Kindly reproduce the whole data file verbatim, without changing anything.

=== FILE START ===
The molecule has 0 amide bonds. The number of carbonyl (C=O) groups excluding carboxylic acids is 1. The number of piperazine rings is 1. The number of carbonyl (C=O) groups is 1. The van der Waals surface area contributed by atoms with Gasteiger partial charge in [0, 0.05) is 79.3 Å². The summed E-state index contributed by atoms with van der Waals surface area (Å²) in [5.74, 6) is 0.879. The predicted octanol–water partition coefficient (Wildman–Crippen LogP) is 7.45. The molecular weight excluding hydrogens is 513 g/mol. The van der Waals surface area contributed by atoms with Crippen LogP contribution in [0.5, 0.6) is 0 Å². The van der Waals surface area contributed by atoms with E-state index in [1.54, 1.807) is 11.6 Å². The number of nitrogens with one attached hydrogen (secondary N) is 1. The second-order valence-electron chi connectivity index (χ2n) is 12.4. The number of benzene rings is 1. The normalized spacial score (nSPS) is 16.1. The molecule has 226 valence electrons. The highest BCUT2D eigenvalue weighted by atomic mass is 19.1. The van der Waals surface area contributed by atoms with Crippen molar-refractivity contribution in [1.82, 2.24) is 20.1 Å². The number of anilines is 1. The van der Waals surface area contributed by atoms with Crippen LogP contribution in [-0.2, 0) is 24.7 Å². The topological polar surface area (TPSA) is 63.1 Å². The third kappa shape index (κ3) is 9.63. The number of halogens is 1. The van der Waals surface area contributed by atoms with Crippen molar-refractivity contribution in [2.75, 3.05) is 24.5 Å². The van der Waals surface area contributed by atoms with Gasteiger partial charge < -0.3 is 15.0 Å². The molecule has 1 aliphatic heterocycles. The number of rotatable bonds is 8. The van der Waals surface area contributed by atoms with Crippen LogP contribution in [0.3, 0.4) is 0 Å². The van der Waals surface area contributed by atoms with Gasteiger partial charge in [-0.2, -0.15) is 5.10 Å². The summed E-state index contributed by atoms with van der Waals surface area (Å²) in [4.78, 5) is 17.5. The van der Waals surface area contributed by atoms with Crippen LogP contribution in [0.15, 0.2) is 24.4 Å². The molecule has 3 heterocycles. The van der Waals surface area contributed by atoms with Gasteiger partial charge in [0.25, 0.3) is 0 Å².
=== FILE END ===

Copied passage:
The molecule has 0 amide bonds. The number of carbonyl (C=O) groups excluding carboxylic acids is 1. The number of piperazine rings is 1. The number of carbonyl (C=O) groups is 1. The van der Waals surface area contributed by atoms with Gasteiger partial charge in [0, 0.05) is 79.3 Å². The summed E-state index contributed by atoms with van der Waals surface area (Å²) in [5.74, 6) is 0.879. The predicted octanol–water partition coefficient (Wildman–Crippen LogP) is 7.45. The molecular weight excluding hydrogens is 513 g/mol. The van der Waals surface area contributed by atoms with Crippen LogP contribution in [0.5, 0.6) is 0 Å². The van der Waals surface area contributed by atoms with E-state index in [1.54, 1.807) is 11.6 Å². The number of nitrogens with one attached hydrogen (secondary N) is 1. The second-order valence-electron chi connectivity index (χ2n) is 12.4. The number of benzene rings is 1. The normalized spacial score (nSPS) is 16.1. The molecule has 226 valence electrons. The highest BCUT2D eigenvalue weighted by atomic mass is 19.1. The van der Waals surface area contributed by atoms with Crippen molar-refractivity contribution in [1.82, 2.24) is 20.1 Å². The number of anilines is 1. The van der Waals surface area contributed by atoms with Crippen LogP contribution in [-0.2, 0) is 24.7 Å². The topological polar surface area (TPSA) is 63.1 Å². The third kappa shape index (κ3) is 9.63. The number of halogens is 1. The van der Waals surface area contributed by atoms with Crippen molar-refractivity contribution in [2.75, 3.05) is 24.5 Å². The van der Waals surface area contributed by atoms with Gasteiger partial charge < -0.3 is 15.0 Å². The molecule has 1 aliphatic heterocycles. The number of rotatable bonds is 8. The van der Waals surface area contributed by atoms with Crippen LogP contribution in [0.3, 0.4) is 0 Å². The van der Waals surface area contributed by atoms with Gasteiger partial charge in [-0.2, -0.15) is 5.10 Å². The summed E-state index contributed by atoms with van der Waals surface area (Å²) in [4.78, 5) is 17.5. The van der Waals surface area contributed by atoms with Crippen LogP contribution in [0.15, 0.2) is 24.4 Å². The molecule has 3 heterocycles. The van der Waals surface area contributed by atoms with Gasteiger partial charge in [0.25, 0.3) is 0 Å².